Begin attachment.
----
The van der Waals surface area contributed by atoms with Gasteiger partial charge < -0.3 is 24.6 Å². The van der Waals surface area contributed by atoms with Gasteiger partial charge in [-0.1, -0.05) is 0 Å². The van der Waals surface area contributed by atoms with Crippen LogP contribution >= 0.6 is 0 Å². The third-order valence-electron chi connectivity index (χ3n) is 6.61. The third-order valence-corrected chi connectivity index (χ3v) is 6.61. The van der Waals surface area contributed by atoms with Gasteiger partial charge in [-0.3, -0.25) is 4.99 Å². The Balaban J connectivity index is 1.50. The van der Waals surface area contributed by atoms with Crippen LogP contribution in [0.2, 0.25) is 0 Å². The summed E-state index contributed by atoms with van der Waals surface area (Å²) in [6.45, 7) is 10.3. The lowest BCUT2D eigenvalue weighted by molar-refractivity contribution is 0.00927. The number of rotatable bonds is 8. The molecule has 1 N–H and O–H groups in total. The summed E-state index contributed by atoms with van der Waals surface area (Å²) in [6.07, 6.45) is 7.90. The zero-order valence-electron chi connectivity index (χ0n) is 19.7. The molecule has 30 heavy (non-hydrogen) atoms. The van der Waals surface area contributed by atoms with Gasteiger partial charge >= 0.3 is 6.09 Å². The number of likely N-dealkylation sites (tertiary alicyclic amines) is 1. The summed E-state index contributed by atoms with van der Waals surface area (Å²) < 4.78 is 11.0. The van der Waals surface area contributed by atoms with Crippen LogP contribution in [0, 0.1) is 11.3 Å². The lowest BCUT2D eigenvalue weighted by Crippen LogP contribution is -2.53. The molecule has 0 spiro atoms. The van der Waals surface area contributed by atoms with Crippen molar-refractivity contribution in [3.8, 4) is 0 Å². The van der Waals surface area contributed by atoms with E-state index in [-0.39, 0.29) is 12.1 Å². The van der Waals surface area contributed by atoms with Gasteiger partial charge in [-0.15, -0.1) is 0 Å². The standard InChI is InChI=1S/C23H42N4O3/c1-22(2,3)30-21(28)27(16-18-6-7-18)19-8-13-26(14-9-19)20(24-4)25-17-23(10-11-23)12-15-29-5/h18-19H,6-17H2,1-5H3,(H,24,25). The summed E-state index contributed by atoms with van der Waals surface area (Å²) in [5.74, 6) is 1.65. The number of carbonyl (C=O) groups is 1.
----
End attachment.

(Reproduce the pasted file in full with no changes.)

The van der Waals surface area contributed by atoms with Gasteiger partial charge < -0.3 is 24.6 Å². The van der Waals surface area contributed by atoms with Gasteiger partial charge in [-0.1, -0.05) is 0 Å². The van der Waals surface area contributed by atoms with Crippen LogP contribution >= 0.6 is 0 Å². The third-order valence-electron chi connectivity index (χ3n) is 6.61. The third-order valence-corrected chi connectivity index (χ3v) is 6.61. The van der Waals surface area contributed by atoms with Gasteiger partial charge in [-0.3, -0.25) is 4.99 Å². The Balaban J connectivity index is 1.50. The van der Waals surface area contributed by atoms with Crippen LogP contribution in [0.2, 0.25) is 0 Å². The summed E-state index contributed by atoms with van der Waals surface area (Å²) in [6.45, 7) is 10.3. The lowest BCUT2D eigenvalue weighted by molar-refractivity contribution is 0.00927. The number of rotatable bonds is 8. The molecule has 1 N–H and O–H groups in total. The summed E-state index contributed by atoms with van der Waals surface area (Å²) in [6.07, 6.45) is 7.90. The zero-order valence-electron chi connectivity index (χ0n) is 19.7. The molecule has 30 heavy (non-hydrogen) atoms. The van der Waals surface area contributed by atoms with Gasteiger partial charge >= 0.3 is 6.09 Å². The number of likely N-dealkylation sites (tertiary alicyclic amines) is 1. The summed E-state index contributed by atoms with van der Waals surface area (Å²) < 4.78 is 11.0. The van der Waals surface area contributed by atoms with Crippen LogP contribution in [0, 0.1) is 11.3 Å². The lowest BCUT2D eigenvalue weighted by Crippen LogP contribution is -2.53. The molecule has 0 spiro atoms. The van der Waals surface area contributed by atoms with Crippen molar-refractivity contribution in [3.8, 4) is 0 Å². The van der Waals surface area contributed by atoms with E-state index in [-0.39, 0.29) is 12.1 Å². The van der Waals surface area contributed by atoms with Gasteiger partial charge in [-0.15, -0.1) is 0 Å². The standard InChI is InChI=1S/C23H42N4O3/c1-22(2,3)30-21(28)27(16-18-6-7-18)19-8-13-26(14-9-19)20(24-4)25-17-23(10-11-23)12-15-29-5/h18-19H,6-17H2,1-5H3,(H,24,25). The summed E-state index contributed by atoms with van der Waals surface area (Å²) in [5.74, 6) is 1.65. The number of carbonyl (C=O) groups is 1.